UFC Light-heavyweight champion Jon Jones made the headlines at the weekend for all the wrong reasons after being arrested for DUI after crashing his Bentley in New York, and it’s not an incident that his boss, UFC president Dana White, is going to overlook.
White tells the Boston Herald that he’s, “super disappointed and bummed out” that the 24 year-old has failed to live up to the ‘good guy’ image that he had appeared to be working hard to build and maintain during his meteoric rise to becoming both a champion and the newest superstar in the sport.
The UFC had bought into that image completely, even going as far as to make him the first fighter ever that they sponsored themselves ahead of his latest fight.
Now a concerned White has summoned ‘Bones’ to sit-down talks in Las Vegas to get a read on where the fighter’s head is at and if this is going to be a mistake that he’ll learn from and never repeat, or a warning sign that the pressures of fame and fortune have gotten to him and there may be more troubles ahead.
“It’s really sitting down and figuring out what is it you want to do,” White said of the upcoming meeting. “You’re 24 years old, you could be a force in this sport for the next 10 years and go down as the greatest ever – beat everybody, do all this stuff, be the first guy to break through and get a Nike deal, the first guy to get Gatorade and all these other things. Do you want to be that guy or do you want to go the other way? You can go the other way, too, and you can be the total bad guy, make a few million here or there and then go tell everybody to go, ‘(Expletive) off.’ It’s no different whether it’s the UFC, boxing, the NBA, the NFL – it’s the guys who really focus and get their (stuff) together no matter how old you are, whether you’re 21 or 31. That’s what we’ve got to figure out where Jones is at and what he wants to do.”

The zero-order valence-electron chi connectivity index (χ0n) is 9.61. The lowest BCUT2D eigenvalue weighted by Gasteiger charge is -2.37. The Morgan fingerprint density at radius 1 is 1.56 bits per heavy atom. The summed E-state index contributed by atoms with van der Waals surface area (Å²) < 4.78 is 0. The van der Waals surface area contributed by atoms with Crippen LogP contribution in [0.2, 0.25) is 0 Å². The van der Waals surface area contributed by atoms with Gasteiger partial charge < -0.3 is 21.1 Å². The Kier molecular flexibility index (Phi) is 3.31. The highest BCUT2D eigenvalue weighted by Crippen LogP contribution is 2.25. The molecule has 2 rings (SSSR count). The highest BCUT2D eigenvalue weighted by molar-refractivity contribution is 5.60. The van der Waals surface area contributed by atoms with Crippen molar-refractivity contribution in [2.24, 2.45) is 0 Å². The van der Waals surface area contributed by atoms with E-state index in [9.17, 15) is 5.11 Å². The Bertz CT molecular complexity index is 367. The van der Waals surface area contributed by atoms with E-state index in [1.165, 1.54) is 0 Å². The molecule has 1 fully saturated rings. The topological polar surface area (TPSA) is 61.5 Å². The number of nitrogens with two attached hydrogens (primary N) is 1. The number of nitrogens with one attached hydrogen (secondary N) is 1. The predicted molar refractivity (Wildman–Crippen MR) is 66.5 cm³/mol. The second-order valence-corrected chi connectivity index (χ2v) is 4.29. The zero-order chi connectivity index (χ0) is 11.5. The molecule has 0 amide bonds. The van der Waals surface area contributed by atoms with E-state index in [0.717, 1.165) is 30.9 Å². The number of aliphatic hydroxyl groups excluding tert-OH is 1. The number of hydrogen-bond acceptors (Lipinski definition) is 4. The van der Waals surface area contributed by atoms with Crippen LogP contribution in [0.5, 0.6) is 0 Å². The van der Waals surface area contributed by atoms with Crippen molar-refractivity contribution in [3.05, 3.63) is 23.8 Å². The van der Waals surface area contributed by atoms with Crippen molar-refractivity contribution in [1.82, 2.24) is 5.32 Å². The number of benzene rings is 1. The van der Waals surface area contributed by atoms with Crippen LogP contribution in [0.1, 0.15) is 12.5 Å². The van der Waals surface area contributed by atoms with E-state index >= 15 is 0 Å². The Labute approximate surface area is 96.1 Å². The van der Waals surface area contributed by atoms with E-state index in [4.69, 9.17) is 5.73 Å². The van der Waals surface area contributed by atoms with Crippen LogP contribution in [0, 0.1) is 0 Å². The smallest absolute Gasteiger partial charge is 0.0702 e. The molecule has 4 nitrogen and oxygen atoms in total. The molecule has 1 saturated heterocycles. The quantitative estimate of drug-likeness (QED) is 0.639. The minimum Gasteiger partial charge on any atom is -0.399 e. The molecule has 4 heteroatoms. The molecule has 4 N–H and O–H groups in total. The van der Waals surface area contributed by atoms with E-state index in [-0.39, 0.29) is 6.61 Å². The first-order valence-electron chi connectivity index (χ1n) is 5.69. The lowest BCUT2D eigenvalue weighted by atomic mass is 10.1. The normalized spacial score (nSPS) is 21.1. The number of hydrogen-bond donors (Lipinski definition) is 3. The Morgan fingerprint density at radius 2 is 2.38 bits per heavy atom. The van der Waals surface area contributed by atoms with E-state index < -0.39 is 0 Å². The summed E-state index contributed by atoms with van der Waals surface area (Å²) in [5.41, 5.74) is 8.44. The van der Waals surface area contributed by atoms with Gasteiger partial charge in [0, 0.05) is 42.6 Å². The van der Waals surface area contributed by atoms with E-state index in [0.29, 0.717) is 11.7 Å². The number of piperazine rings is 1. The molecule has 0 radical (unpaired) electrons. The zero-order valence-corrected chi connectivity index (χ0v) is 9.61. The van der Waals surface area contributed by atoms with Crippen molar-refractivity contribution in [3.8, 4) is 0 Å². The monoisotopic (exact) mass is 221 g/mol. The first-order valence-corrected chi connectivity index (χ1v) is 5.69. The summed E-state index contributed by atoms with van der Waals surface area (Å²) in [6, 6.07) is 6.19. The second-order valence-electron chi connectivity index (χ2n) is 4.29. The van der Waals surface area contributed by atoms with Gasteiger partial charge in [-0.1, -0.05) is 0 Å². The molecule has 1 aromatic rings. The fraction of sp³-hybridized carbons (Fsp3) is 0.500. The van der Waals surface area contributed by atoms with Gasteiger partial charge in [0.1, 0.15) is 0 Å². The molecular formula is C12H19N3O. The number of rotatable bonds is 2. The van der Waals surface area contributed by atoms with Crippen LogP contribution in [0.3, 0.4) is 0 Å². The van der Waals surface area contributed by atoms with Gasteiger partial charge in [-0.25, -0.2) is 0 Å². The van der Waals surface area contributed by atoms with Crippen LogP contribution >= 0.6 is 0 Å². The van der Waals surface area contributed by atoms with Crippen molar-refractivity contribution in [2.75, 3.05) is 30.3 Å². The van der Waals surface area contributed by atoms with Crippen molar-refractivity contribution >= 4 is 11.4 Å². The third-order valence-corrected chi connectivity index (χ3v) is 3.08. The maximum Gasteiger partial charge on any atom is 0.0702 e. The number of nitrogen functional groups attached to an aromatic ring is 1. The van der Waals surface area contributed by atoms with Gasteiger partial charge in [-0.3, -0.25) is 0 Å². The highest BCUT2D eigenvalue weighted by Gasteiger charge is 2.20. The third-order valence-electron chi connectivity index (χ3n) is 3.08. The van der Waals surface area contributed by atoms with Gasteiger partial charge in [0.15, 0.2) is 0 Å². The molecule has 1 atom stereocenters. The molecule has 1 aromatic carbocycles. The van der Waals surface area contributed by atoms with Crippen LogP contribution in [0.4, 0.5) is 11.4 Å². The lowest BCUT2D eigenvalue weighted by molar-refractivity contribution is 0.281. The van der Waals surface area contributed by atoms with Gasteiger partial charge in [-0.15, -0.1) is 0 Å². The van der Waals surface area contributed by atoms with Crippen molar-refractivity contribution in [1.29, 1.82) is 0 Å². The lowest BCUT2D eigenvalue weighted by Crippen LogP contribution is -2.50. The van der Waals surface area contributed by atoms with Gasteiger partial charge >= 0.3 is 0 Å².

Jones almost unparalleled ability in the Octagon has lead many observers to believe he could one day be considered one of MMA’s great’s, but White has been around the block more than enough times to know that it takes more than that if you want to have a lasting impact in the sport.
“The road is littered with talented guys who didn’t live up to their potential,” White warns.